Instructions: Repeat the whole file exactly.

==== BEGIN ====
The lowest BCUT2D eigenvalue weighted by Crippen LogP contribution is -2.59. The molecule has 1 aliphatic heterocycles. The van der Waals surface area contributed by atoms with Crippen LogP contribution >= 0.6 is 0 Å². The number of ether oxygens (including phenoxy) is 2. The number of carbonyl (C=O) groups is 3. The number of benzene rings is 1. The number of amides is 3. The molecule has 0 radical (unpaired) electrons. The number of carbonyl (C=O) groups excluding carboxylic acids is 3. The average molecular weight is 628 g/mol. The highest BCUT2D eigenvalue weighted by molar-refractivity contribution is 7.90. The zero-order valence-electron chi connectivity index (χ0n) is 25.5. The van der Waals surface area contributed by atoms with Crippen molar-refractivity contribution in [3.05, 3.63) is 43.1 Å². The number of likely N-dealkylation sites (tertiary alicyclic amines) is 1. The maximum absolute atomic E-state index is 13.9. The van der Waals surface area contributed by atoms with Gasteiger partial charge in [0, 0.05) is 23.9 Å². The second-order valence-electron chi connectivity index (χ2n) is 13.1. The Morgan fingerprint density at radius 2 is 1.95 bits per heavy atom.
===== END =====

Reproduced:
The lowest BCUT2D eigenvalue weighted by Crippen LogP contribution is -2.59. The molecule has 1 aliphatic heterocycles. The van der Waals surface area contributed by atoms with Crippen LogP contribution >= 0.6 is 0 Å². The number of ether oxygens (including phenoxy) is 2. The number of carbonyl (C=O) groups is 3. The number of benzene rings is 1. The number of amides is 3. The molecule has 0 radical (unpaired) electrons. The number of carbonyl (C=O) groups excluding carboxylic acids is 3. The average molecular weight is 628 g/mol. The highest BCUT2D eigenvalue weighted by molar-refractivity contribution is 7.90. The zero-order valence-electron chi connectivity index (χ0n) is 25.5. The van der Waals surface area contributed by atoms with Crippen molar-refractivity contribution in [3.05, 3.63) is 43.1 Å². The number of likely N-dealkylation sites (tertiary alicyclic amines) is 1. The maximum absolute atomic E-state index is 13.9. The van der Waals surface area contributed by atoms with Gasteiger partial charge in [0, 0.05) is 23.9 Å². The second-order valence-electron chi connectivity index (χ2n) is 13.1. The Morgan fingerprint density at radius 2 is 1.95 bits per heavy atom.